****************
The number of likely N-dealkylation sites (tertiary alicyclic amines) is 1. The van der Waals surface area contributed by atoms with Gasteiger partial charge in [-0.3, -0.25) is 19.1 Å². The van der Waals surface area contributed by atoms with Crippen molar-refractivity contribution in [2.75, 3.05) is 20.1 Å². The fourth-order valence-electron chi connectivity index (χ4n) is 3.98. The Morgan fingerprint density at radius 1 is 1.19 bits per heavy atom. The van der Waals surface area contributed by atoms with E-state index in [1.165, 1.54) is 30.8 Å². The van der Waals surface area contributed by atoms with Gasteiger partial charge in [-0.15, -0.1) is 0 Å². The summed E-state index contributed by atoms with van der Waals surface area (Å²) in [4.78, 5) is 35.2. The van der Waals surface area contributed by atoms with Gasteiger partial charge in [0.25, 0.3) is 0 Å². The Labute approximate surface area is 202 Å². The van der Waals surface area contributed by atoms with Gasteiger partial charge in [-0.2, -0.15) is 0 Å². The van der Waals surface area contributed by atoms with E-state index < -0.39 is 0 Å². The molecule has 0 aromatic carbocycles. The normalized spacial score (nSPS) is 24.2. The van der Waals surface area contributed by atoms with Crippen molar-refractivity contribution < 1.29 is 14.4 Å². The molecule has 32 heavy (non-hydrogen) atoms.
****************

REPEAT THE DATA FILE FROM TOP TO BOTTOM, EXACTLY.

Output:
The number of likely N-dealkylation sites (tertiary alicyclic amines) is 1. The van der Waals surface area contributed by atoms with Gasteiger partial charge in [-0.3, -0.25) is 19.1 Å². The van der Waals surface area contributed by atoms with Crippen molar-refractivity contribution in [2.75, 3.05) is 20.1 Å². The fourth-order valence-electron chi connectivity index (χ4n) is 3.98. The Morgan fingerprint density at radius 1 is 1.19 bits per heavy atom. The van der Waals surface area contributed by atoms with E-state index in [1.165, 1.54) is 30.8 Å². The van der Waals surface area contributed by atoms with Gasteiger partial charge in [-0.15, -0.1) is 0 Å². The summed E-state index contributed by atoms with van der Waals surface area (Å²) in [4.78, 5) is 35.2. The van der Waals surface area contributed by atoms with Gasteiger partial charge in [0.25, 0.3) is 0 Å². The Labute approximate surface area is 202 Å². The van der Waals surface area contributed by atoms with Gasteiger partial charge in [-0.2, -0.15) is 0 Å². The van der Waals surface area contributed by atoms with E-state index < -0.39 is 0 Å². The molecule has 0 aromatic carbocycles. The normalized spacial score (nSPS) is 24.2. The van der Waals surface area contributed by atoms with Crippen molar-refractivity contribution < 1.29 is 14.4 Å². The molecule has 32 heavy (non-hydrogen) atoms.